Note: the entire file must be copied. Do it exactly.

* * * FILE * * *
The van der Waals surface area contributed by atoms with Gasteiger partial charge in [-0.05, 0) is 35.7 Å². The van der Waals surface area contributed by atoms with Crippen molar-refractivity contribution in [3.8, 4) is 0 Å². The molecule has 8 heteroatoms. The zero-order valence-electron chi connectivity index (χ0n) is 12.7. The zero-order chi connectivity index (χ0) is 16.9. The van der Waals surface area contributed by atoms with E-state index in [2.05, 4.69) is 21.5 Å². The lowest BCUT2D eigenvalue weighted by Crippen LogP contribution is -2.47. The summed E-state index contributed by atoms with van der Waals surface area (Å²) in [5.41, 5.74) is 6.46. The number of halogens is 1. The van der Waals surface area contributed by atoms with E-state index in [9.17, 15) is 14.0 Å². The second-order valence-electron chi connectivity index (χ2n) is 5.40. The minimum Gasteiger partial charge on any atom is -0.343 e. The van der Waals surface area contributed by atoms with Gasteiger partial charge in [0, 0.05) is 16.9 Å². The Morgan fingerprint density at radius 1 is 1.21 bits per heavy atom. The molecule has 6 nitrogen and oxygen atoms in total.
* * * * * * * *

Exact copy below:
The van der Waals surface area contributed by atoms with Gasteiger partial charge in [-0.05, 0) is 35.7 Å². The van der Waals surface area contributed by atoms with Crippen molar-refractivity contribution in [3.8, 4) is 0 Å². The molecule has 8 heteroatoms. The zero-order valence-electron chi connectivity index (χ0n) is 12.7. The zero-order chi connectivity index (χ0) is 16.9. The van der Waals surface area contributed by atoms with E-state index in [2.05, 4.69) is 21.5 Å². The lowest BCUT2D eigenvalue weighted by Crippen LogP contribution is -2.47. The summed E-state index contributed by atoms with van der Waals surface area (Å²) in [5.41, 5.74) is 6.46. The number of halogens is 1. The van der Waals surface area contributed by atoms with E-state index in [9.17, 15) is 14.0 Å². The second-order valence-electron chi connectivity index (χ2n) is 5.40. The minimum Gasteiger partial charge on any atom is -0.343 e. The van der Waals surface area contributed by atoms with Gasteiger partial charge in [0, 0.05) is 16.9 Å². The Morgan fingerprint density at radius 1 is 1.21 bits per heavy atom. The molecule has 6 nitrogen and oxygen atoms in total.